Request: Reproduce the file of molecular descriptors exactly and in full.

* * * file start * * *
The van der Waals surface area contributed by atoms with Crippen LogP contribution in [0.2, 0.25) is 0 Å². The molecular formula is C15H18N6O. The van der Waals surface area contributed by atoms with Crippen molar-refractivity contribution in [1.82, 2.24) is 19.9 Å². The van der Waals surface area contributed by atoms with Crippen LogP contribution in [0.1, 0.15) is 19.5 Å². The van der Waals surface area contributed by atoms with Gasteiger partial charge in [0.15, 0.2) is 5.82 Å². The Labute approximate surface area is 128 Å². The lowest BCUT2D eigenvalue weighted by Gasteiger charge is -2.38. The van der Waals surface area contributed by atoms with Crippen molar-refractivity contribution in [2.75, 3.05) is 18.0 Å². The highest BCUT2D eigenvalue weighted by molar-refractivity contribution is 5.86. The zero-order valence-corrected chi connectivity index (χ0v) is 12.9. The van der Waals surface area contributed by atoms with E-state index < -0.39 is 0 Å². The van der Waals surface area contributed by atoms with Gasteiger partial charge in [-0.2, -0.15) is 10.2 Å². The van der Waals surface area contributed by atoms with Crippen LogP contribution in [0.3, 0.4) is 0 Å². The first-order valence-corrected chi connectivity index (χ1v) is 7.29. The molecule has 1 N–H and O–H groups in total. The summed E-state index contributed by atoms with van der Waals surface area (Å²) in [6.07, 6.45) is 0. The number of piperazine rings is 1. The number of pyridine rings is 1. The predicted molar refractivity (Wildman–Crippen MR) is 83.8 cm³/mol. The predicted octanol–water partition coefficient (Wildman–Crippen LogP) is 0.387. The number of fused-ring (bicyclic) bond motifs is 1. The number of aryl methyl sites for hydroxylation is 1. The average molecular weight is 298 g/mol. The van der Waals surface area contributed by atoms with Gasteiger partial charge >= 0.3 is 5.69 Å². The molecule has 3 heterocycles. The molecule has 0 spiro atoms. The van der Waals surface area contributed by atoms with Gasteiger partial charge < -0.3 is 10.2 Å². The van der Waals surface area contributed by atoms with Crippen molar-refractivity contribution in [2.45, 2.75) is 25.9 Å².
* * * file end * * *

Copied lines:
The van der Waals surface area contributed by atoms with Crippen LogP contribution in [0.2, 0.25) is 0 Å². The molecular formula is C15H18N6O. The van der Waals surface area contributed by atoms with Crippen molar-refractivity contribution in [1.82, 2.24) is 19.9 Å². The van der Waals surface area contributed by atoms with Crippen LogP contribution in [0.1, 0.15) is 19.5 Å². The van der Waals surface area contributed by atoms with Gasteiger partial charge in [0.15, 0.2) is 5.82 Å². The Labute approximate surface area is 128 Å². The lowest BCUT2D eigenvalue weighted by Gasteiger charge is -2.38. The van der Waals surface area contributed by atoms with Crippen molar-refractivity contribution in [2.75, 3.05) is 18.0 Å². The highest BCUT2D eigenvalue weighted by molar-refractivity contribution is 5.86. The zero-order valence-corrected chi connectivity index (χ0v) is 12.9. The van der Waals surface area contributed by atoms with E-state index < -0.39 is 0 Å². The van der Waals surface area contributed by atoms with Gasteiger partial charge in [-0.2, -0.15) is 10.2 Å². The van der Waals surface area contributed by atoms with Crippen LogP contribution in [0.3, 0.4) is 0 Å². The first-order valence-corrected chi connectivity index (χ1v) is 7.29. The molecule has 1 N–H and O–H groups in total. The summed E-state index contributed by atoms with van der Waals surface area (Å²) in [6.07, 6.45) is 0. The number of piperazine rings is 1. The number of pyridine rings is 1. The predicted molar refractivity (Wildman–Crippen MR) is 83.8 cm³/mol. The predicted octanol–water partition coefficient (Wildman–Crippen LogP) is 0.387. The number of fused-ring (bicyclic) bond motifs is 1. The number of aryl methyl sites for hydroxylation is 1. The average molecular weight is 298 g/mol. The van der Waals surface area contributed by atoms with Gasteiger partial charge >= 0.3 is 5.69 Å². The molecule has 3 heterocycles. The molecule has 0 spiro atoms. The van der Waals surface area contributed by atoms with Gasteiger partial charge < -0.3 is 10.2 Å². The van der Waals surface area contributed by atoms with Crippen molar-refractivity contribution in [2.45, 2.75) is 25.9 Å².